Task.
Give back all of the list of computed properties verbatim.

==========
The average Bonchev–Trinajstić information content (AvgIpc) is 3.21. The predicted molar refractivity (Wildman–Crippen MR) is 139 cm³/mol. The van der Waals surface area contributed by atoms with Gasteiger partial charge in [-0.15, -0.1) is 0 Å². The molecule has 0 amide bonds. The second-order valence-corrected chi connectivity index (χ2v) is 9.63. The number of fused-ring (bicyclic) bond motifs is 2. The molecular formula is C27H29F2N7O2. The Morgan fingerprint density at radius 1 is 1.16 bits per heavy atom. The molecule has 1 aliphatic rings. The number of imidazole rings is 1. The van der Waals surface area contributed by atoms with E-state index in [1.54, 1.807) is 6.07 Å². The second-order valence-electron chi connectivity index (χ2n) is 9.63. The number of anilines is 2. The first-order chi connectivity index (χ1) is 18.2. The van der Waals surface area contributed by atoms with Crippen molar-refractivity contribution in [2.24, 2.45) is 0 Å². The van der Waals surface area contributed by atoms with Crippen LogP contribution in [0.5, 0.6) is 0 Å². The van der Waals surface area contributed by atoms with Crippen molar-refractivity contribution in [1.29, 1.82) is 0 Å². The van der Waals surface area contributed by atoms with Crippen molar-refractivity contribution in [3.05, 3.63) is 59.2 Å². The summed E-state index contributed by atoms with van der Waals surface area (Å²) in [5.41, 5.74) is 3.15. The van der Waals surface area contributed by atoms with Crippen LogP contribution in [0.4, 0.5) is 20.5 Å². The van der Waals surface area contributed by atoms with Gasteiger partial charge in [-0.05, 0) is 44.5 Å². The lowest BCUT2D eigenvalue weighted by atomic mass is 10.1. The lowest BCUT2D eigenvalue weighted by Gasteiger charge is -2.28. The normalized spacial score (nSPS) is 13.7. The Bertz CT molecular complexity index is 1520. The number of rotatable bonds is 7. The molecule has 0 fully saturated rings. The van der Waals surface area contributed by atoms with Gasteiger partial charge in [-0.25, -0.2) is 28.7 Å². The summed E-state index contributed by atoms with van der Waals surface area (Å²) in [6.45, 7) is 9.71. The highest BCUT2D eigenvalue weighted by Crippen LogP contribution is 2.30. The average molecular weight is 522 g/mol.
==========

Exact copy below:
The average Bonchev–Trinajstić information content (AvgIpc) is 3.21. The predicted molar refractivity (Wildman–Crippen MR) is 139 cm³/mol. The van der Waals surface area contributed by atoms with Gasteiger partial charge in [-0.15, -0.1) is 0 Å². The molecule has 0 amide bonds. The second-order valence-corrected chi connectivity index (χ2v) is 9.63. The number of fused-ring (bicyclic) bond motifs is 2. The molecular formula is C27H29F2N7O2. The Morgan fingerprint density at radius 1 is 1.16 bits per heavy atom. The molecule has 1 aliphatic rings. The number of imidazole rings is 1. The van der Waals surface area contributed by atoms with E-state index in [1.54, 1.807) is 6.07 Å². The second-order valence-electron chi connectivity index (χ2n) is 9.63. The number of anilines is 2. The first-order chi connectivity index (χ1) is 18.2. The van der Waals surface area contributed by atoms with Crippen molar-refractivity contribution in [2.24, 2.45) is 0 Å². The van der Waals surface area contributed by atoms with Crippen LogP contribution in [0.5, 0.6) is 0 Å². The van der Waals surface area contributed by atoms with Crippen molar-refractivity contribution in [1.29, 1.82) is 0 Å². The van der Waals surface area contributed by atoms with Crippen molar-refractivity contribution in [3.05, 3.63) is 59.2 Å². The summed E-state index contributed by atoms with van der Waals surface area (Å²) in [5.41, 5.74) is 3.15. The van der Waals surface area contributed by atoms with Crippen LogP contribution in [0.4, 0.5) is 20.5 Å². The van der Waals surface area contributed by atoms with Gasteiger partial charge in [-0.05, 0) is 44.5 Å². The lowest BCUT2D eigenvalue weighted by atomic mass is 10.1. The lowest BCUT2D eigenvalue weighted by Gasteiger charge is -2.28. The normalized spacial score (nSPS) is 13.7. The Bertz CT molecular complexity index is 1520. The number of rotatable bonds is 7. The molecule has 0 fully saturated rings. The van der Waals surface area contributed by atoms with Gasteiger partial charge in [-0.25, -0.2) is 28.7 Å². The summed E-state index contributed by atoms with van der Waals surface area (Å²) in [6.45, 7) is 9.71. The highest BCUT2D eigenvalue weighted by Crippen LogP contribution is 2.30. The average molecular weight is 522 g/mol.